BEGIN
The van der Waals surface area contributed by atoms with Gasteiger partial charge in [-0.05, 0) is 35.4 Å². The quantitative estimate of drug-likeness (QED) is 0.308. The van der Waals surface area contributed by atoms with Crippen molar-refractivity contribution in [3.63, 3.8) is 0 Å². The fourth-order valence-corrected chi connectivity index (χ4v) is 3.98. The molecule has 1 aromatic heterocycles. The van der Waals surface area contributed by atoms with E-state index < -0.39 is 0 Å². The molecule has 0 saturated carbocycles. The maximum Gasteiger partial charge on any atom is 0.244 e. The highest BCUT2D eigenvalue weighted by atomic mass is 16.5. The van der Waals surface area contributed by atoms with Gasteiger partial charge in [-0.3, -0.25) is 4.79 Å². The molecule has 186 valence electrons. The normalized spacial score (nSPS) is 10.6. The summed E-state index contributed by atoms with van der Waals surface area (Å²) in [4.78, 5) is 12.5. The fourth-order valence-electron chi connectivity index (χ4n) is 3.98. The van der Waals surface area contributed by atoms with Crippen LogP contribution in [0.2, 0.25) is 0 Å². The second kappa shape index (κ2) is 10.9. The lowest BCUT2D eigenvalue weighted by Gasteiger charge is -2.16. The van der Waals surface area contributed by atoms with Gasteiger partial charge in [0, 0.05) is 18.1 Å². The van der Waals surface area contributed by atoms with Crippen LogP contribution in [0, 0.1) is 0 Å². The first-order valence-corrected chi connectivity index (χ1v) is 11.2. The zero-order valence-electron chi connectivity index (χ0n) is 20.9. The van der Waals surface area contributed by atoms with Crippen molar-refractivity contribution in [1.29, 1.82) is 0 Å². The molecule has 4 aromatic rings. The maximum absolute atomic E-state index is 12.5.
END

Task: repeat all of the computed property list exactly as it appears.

The van der Waals surface area contributed by atoms with Gasteiger partial charge in [-0.05, 0) is 35.4 Å². The quantitative estimate of drug-likeness (QED) is 0.308. The van der Waals surface area contributed by atoms with Crippen molar-refractivity contribution in [3.63, 3.8) is 0 Å². The fourth-order valence-corrected chi connectivity index (χ4v) is 3.98. The molecule has 1 aromatic heterocycles. The van der Waals surface area contributed by atoms with E-state index < -0.39 is 0 Å². The molecule has 0 saturated carbocycles. The maximum Gasteiger partial charge on any atom is 0.244 e. The highest BCUT2D eigenvalue weighted by atomic mass is 16.5. The van der Waals surface area contributed by atoms with Gasteiger partial charge in [-0.3, -0.25) is 4.79 Å². The molecule has 186 valence electrons. The normalized spacial score (nSPS) is 10.6. The summed E-state index contributed by atoms with van der Waals surface area (Å²) in [4.78, 5) is 12.5. The fourth-order valence-electron chi connectivity index (χ4n) is 3.98. The van der Waals surface area contributed by atoms with Crippen LogP contribution in [0.2, 0.25) is 0 Å². The second kappa shape index (κ2) is 10.9. The lowest BCUT2D eigenvalue weighted by Gasteiger charge is -2.16. The van der Waals surface area contributed by atoms with Gasteiger partial charge in [0, 0.05) is 18.1 Å². The van der Waals surface area contributed by atoms with Crippen LogP contribution in [0, 0.1) is 0 Å². The first-order valence-corrected chi connectivity index (χ1v) is 11.2. The zero-order valence-electron chi connectivity index (χ0n) is 20.9. The van der Waals surface area contributed by atoms with Crippen molar-refractivity contribution in [1.29, 1.82) is 0 Å². The molecule has 4 aromatic rings. The maximum absolute atomic E-state index is 12.5.